The Worst Kind of Want by Liska Jacobs
The Bishop’s Bedroom by Piero Chiara
For anyone who has ever experienced burnout, there’s the moment when the desire to flee daily responsibilities becomes almost overwhelming. And despite the temporary reprieve sought in vacations or small acts of self-care, it’s only natural to still harbor long-term fantasies of escape.
This month we’re indulging our fantasies of freedom with two stories of literary escape before the inevitable return to real life: The Worst Kind of Want by California author, Liska Jacobs and The Bishop’s Bedroom, a reissue of a 1976 novel by Piero Chiara (it was made into a 1977 movie by the Italian comic master Dino Risi). Similarly set in picturesque Italy, both feature main characters worn-down by a sense of responsibility — One a man returning from WWII, the other a successful movie producer charged with caring for her recently motherless niece. While set in vastly different eras, both main characters pursue frivolous romances as a means of escape from more adult responsibilities.
Read More Two Novels Offer Cautionary Tales of Heedless Hedonism
Two books dealing with conflict shed light on these divisive times.
We’re arguably living in one of the most divisive times in recent history, and violent nationalist language has steadily been creeping out from the dark corners of the internet, confronting us with violent deaths, hate crimes, and college students giving the Nazi salute. And while man-made borders have exacerbated violent rhetoric, they certainly don’t confine it. Read More What We’re Reading in September
Three Very Different Books Connected By a Quest for Identity
The Gooze Fritz, by Sergei Lebedev (New Vessel Press)
There’s a natural inclination to fill in the missing pieces of our personal narratives. It partially stems from the belief that understanding where you come from, can ultimately shape where you’re going. Such stories allow us to elevate our unknown ancestors to mythical proportions — a missing father can become a war hero, or a grandfather a healing wizard — offering the descendent a chance to create order from chaos and reframe their roots.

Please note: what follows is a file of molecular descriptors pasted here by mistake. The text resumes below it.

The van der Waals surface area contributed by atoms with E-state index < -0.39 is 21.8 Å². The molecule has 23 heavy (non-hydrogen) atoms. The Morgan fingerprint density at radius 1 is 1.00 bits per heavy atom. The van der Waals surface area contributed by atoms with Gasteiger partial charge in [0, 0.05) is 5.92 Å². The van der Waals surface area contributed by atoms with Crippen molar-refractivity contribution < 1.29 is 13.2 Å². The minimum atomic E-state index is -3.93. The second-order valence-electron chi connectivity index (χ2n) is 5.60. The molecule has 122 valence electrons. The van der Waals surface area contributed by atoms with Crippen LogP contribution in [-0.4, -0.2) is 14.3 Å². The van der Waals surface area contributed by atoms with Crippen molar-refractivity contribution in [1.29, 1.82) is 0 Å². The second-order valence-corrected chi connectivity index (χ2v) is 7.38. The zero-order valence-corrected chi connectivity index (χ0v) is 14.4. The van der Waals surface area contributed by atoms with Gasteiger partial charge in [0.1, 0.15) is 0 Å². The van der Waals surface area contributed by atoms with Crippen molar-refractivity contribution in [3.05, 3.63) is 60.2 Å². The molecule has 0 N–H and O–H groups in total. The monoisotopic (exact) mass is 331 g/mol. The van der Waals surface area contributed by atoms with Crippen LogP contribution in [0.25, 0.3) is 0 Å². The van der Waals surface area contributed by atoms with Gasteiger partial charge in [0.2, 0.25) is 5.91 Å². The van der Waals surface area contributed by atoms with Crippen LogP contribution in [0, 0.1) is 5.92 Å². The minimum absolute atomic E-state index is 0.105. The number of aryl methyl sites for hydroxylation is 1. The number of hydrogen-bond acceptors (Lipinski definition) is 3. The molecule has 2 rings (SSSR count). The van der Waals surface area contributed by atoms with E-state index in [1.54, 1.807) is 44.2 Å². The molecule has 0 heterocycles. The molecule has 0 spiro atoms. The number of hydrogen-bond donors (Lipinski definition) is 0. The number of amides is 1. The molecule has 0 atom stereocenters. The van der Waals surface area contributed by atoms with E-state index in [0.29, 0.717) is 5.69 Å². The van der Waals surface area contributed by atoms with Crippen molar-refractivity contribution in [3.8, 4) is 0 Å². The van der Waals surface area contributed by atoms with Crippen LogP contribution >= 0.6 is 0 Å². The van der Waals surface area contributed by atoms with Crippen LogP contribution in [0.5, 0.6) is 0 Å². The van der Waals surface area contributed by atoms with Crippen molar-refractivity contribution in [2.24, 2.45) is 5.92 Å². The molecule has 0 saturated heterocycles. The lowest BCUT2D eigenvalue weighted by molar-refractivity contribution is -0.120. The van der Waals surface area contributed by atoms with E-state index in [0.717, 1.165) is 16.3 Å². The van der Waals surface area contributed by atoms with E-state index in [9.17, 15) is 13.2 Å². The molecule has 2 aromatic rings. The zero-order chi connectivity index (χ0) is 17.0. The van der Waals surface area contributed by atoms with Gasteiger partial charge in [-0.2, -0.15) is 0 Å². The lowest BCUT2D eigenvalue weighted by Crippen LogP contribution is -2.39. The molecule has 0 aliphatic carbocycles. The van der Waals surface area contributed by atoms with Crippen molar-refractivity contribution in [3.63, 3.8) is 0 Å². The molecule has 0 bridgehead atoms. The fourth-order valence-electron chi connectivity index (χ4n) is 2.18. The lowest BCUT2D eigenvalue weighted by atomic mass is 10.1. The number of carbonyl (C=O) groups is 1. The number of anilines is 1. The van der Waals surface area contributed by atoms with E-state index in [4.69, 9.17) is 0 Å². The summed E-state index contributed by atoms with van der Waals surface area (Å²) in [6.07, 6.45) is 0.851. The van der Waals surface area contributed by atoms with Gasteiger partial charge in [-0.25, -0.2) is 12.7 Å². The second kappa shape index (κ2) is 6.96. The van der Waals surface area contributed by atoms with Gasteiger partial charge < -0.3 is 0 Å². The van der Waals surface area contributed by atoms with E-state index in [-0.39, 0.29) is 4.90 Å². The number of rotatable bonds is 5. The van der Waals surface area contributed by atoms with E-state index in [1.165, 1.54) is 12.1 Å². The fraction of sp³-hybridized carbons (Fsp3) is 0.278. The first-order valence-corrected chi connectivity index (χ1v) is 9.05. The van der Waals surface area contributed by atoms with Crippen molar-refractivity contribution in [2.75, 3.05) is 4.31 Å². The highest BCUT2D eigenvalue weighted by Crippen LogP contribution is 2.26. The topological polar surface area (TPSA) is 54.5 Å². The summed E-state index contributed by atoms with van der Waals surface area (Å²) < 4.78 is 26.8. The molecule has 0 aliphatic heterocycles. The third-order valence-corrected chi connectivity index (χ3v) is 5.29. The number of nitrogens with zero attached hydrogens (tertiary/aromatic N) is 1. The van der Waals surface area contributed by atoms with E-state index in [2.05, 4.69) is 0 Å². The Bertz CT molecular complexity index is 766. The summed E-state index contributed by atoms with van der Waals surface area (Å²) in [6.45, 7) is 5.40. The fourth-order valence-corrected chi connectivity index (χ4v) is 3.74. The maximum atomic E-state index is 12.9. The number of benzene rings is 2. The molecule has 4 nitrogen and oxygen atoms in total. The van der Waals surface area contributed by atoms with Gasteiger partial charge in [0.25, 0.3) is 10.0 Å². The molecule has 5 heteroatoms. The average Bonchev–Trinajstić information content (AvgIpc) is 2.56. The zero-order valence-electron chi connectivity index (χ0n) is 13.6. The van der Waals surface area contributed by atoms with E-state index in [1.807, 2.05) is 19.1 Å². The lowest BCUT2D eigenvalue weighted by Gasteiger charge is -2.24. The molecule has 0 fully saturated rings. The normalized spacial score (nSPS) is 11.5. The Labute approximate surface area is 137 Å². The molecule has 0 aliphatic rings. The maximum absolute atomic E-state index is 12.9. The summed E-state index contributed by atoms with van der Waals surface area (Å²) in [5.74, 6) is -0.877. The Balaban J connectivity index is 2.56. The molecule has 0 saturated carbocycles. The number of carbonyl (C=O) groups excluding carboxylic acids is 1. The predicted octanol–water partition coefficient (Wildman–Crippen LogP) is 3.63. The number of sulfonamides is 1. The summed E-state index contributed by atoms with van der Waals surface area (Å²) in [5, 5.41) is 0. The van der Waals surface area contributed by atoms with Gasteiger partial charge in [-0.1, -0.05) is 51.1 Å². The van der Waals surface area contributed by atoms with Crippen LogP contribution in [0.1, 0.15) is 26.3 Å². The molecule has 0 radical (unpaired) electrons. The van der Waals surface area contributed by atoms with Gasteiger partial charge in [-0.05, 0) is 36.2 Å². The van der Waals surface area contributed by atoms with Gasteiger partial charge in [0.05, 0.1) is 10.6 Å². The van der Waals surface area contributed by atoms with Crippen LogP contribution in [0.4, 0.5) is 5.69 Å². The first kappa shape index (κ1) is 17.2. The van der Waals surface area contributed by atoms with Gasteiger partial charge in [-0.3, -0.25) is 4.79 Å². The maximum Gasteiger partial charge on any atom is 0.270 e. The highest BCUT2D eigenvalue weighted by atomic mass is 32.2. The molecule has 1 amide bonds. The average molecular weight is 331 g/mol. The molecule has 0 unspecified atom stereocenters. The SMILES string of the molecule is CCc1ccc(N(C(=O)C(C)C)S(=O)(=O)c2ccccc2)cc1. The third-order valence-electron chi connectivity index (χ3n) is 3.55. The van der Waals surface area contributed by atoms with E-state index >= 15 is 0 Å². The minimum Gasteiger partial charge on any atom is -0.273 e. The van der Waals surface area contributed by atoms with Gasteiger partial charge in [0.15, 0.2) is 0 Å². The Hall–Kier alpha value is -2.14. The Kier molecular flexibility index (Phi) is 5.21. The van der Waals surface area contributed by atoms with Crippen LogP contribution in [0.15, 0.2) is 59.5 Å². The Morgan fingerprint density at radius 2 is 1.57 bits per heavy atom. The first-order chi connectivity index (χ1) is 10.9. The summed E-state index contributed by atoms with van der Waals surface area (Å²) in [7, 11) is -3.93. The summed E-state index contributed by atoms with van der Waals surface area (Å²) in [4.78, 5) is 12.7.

Kirill, the main character in The Goose Fritz by Sergei Lebedev, doesn’t initially set out to elevate his ancestors, but he does attempt to control his destiny by creating a linear arc of the past. As a child, Kirill was the sole companion of his grandmother Lina, as she took secretive trips to the German cemetery in Moscow. Unquestioning, he accompanies her for years before understanding the family’s German origins. It’s a secret that seems so far removed from the American psyche — a nation of immigrants — yet so apt in a time of increased nationalism.
Read More What We’re Reading in April
The Holidays are here, and what better time than now to crack open a new cookbook and learn some new tricks for the dinner table.
Read More Five Favorite Cookbooks That Make Perfect Holiday Gifts
Aaron Hicklin reviews The Feral Detective, in which Jonathan Lethem conjures Burning Man if it was directed by Hitchcock.
On the penultimate page of his pacy 11th novel, The Feral Detective, slick-tongued protagonist, Phoebe Siegler, touches the umpteenth nerve ending of Lethem’s urbane, metropolitan readers. “I wasn’t going back to op-eds and conceptual art installations and Paris Review parties and scrolling outraged updates interspersed with pastry photographs,” she muses to herself. “Better no world than that one, sweet as it had been. It was gone.” It’s a neat coda to Lethem’s ambitious attempt to examine, and frequently eviscerate, the primitive call-response mechanism of the Trump presidency, and the sense of impotent rage it perpetually engenders. Phoebe, of course, is a stand-in for the reader—hollowed out by the outcome of an election she didn’t see coming, and left questioning the privileges she once took for granted. Read More Beware the Bear